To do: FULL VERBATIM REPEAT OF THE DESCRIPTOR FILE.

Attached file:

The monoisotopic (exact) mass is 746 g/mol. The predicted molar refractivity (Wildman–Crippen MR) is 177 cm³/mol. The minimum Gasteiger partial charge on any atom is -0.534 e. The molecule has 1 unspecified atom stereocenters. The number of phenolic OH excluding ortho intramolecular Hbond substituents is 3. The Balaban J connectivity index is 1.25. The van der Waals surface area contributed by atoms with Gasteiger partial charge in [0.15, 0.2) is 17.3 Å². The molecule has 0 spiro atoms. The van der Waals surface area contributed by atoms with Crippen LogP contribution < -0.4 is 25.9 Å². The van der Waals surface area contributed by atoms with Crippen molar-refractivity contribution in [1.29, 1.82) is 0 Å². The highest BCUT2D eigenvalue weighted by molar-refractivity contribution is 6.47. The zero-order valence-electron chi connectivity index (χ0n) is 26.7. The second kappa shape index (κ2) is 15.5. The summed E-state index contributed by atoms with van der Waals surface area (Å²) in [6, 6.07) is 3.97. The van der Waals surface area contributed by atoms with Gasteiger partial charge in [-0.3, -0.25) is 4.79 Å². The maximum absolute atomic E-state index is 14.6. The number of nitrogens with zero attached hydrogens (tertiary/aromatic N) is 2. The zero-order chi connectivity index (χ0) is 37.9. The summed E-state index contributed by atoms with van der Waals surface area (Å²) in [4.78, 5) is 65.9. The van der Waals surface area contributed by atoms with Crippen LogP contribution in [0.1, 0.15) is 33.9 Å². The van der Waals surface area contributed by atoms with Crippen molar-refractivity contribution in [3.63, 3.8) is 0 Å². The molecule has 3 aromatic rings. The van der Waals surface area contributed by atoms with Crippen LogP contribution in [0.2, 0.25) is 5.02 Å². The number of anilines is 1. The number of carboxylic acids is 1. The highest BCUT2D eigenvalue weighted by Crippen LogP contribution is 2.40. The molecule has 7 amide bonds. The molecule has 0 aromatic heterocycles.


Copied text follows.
The monoisotopic (exact) mass is 746 g/mol. The predicted molar refractivity (Wildman–Crippen MR) is 177 cm³/mol. The minimum Gasteiger partial charge on any atom is -0.534 e. The molecule has 1 unspecified atom stereocenters. The number of phenolic OH excluding ortho intramolecular Hbond substituents is 3. The Balaban J connectivity index is 1.25. The van der Waals surface area contributed by atoms with Gasteiger partial charge in [0.15, 0.2) is 17.3 Å². The molecule has 0 spiro atoms. The van der Waals surface area contributed by atoms with Crippen LogP contribution < -0.4 is 25.9 Å². The van der Waals surface area contributed by atoms with Crippen molar-refractivity contribution in [1.29, 1.82) is 0 Å². The highest BCUT2D eigenvalue weighted by molar-refractivity contribution is 6.47. The zero-order valence-electron chi connectivity index (χ0n) is 26.7. The second kappa shape index (κ2) is 15.5. The summed E-state index contributed by atoms with van der Waals surface area (Å²) in [6, 6.07) is 3.97. The van der Waals surface area contributed by atoms with Gasteiger partial charge in [-0.3, -0.25) is 4.79 Å². The maximum absolute atomic E-state index is 14.6. The number of nitrogens with zero attached hydrogens (tertiary/aromatic N) is 2. The zero-order chi connectivity index (χ0) is 37.9. The summed E-state index contributed by atoms with van der Waals surface area (Å²) in [4.78, 5) is 65.9. The van der Waals surface area contributed by atoms with Crippen LogP contribution in [0.1, 0.15) is 33.9 Å². The van der Waals surface area contributed by atoms with Crippen molar-refractivity contribution in [3.63, 3.8) is 0 Å². The molecule has 3 aromatic rings. The van der Waals surface area contributed by atoms with Crippen LogP contribution in [0.2, 0.25) is 5.02 Å². The number of anilines is 1. The number of carboxylic acids is 1. The highest BCUT2D eigenvalue weighted by Crippen LogP contribution is 2.40. The molecule has 7 amide bonds. The molecule has 0 aromatic heterocycles.